In 2015 the Hong Kong Maritime Museum joined a group of eight public and private museums in Hong Kong offering the public a new and exciting way to access the Hong Kong’s cultural patrimony from the comfort of their homes.
For the first time, anyone with an internet connection was able to explore collections held by some of Hong Kong’s most important collections through the Google Cultural Institute (GCI). The Maritime Museum along with the West Kowloon Cultural District, Hong Kong Museum of Medical History and St. James’ Settlement joined existing partners, Hong Kong Maritime Museum, Hong Kong Museum of Art, Hong Kong Heritage Museum, Pok Fu Lam Villa Cultural Landscape Conservation Group, and the Art Research Institute in the second stage rollout of the GCI Hong Kong project.
In 2011, the Google Art Project launched as an international collaboration with 17 of the world’s most famous museums including the Tate Gallery, the Metropolitan Museum of Art, and the Uffizi. Today, the Google Cultural Institute and its (now) subsidiary Google Art Project have created a platform providing unparalleled access to more than 6 million works of art, historical moment and artefacts, virtual exhibitions, and ‘street-view’ access to museums and significant sites. Driven by Google’s search algorithm, the site allows visitors to bring together in user-created ‘collections’ works of art held in collections which are thousands of miles apart. For a small museum like the Hong Kong Maritime Museum, such an initiative provides a unique opportunity not only to showcase treasures from our collection to a global audience, but also the chance to participate on a par with museums that have global name recognition.
Important step to full digitisation
The process from the initial approach to the launch of HKMM’s presence on the GCI website was around 2 years, during which the Museum team was well-supported by Google’s local Hong Kong offices, who also provided training to HKMM staff on the use of the platform. On HKMM’s GCI site, there are now more than 200 objects from the collection. And although this is a small portion of the Museum’s holdings, it serves as an important step along the way to full digitisation. The objects were selected to complement the Museum’s catalogue and include objects from a range of time periods and materials, and include both pieces on display in the permanent galleries and those in storage.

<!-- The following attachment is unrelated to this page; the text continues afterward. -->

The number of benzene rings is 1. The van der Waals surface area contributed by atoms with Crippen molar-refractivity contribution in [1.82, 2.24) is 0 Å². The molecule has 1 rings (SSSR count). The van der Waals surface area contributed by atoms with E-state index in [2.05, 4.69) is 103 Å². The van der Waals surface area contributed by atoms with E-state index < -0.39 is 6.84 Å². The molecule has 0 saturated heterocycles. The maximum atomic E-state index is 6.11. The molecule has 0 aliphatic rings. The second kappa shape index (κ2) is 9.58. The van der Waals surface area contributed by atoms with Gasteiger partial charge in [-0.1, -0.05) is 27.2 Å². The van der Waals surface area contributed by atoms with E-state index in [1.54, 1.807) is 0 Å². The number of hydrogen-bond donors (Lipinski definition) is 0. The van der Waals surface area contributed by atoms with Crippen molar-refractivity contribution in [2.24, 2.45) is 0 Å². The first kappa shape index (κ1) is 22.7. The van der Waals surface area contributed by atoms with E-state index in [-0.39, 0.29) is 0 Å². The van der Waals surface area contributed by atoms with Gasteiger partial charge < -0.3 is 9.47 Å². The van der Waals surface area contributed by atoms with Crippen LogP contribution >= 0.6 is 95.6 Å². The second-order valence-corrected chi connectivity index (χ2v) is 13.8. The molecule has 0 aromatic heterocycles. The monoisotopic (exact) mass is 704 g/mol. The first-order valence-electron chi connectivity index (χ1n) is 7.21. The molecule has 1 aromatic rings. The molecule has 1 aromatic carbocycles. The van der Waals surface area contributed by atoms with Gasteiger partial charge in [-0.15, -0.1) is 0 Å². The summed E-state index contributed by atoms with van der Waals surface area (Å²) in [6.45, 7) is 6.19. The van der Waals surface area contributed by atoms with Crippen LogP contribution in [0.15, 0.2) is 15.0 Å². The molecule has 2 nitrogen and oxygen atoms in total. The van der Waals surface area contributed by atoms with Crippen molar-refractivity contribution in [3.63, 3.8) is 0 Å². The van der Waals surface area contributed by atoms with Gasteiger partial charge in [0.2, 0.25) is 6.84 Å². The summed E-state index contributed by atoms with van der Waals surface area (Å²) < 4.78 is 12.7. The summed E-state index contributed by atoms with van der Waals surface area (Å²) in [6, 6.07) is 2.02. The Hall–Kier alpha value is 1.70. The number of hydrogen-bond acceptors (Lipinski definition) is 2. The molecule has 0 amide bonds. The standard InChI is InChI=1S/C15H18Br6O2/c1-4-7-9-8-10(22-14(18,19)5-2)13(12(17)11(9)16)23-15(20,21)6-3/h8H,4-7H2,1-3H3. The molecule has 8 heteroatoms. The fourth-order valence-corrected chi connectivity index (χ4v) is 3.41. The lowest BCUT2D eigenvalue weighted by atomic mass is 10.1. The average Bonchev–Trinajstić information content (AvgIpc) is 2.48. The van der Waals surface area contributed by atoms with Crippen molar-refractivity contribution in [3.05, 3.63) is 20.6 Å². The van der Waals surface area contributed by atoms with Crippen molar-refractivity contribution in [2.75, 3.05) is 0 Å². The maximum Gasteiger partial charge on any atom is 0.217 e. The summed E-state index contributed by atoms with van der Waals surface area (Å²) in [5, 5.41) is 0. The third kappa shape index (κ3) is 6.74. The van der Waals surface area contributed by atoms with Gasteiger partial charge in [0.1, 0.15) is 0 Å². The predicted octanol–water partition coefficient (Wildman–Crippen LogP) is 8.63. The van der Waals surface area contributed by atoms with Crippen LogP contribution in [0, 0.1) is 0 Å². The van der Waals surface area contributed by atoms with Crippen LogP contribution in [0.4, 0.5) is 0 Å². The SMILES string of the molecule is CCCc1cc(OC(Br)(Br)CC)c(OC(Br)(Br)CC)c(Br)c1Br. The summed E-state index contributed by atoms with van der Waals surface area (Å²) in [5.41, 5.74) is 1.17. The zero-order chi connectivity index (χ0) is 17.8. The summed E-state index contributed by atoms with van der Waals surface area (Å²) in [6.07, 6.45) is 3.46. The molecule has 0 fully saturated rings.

Approximately 80 ‘two-dimensional’ objects such as works on paper, textiles, paintings, and photographs, were scanned by Google on-site at no cost to the Museum, while sculptures, ceramics and other ‘three-dimensional’ objects were photographed and uploaded by the Museum staff onto the online platform. Museum staff completed an object record form for each object, the universal template which allows GCI user searches to return objects from all participating museums, although it is not possible to restrict object searches to a single institution. A Google Street View-style tour of the Museum’s permanent galleries also features on the Museum’s GCI page, and is also accessible via a Google Map search.
Once the scanning and uploading was complete, the Museum was able to produce a series of virtual exhibitions, including two which featured content available only temporarily as part of the Museum’s temporary exhibition programme. The GCI therefore provided both an outlet for interpretation and learning, and also an archival platform where temporary exhibitions could be made available to the public in a sustainable and long-term way.
In future, HKMM plans to continue producing virtual exhibitions to compliment both its exhibition programme and to meet the needs of its audiences. The user-friendly interface means that content can be added and modified easily, and provides the Museum an inexpensive and straightforward way to respond to the needs and interests of its audiences as we become aware of them. While the importance of seeing original objects in person to support learning and to help forge a connection with the past cannot be overstated, the GCI creates a unique cultural and heritage landscape supporting HKMM’s key educational mission, to support users as they create, discover and have fun!
Dr Dominique Bouchard, Head of Education and Public Programmes
Phoebe Tong, Assistant Curator
Hong Kong Maritime Museum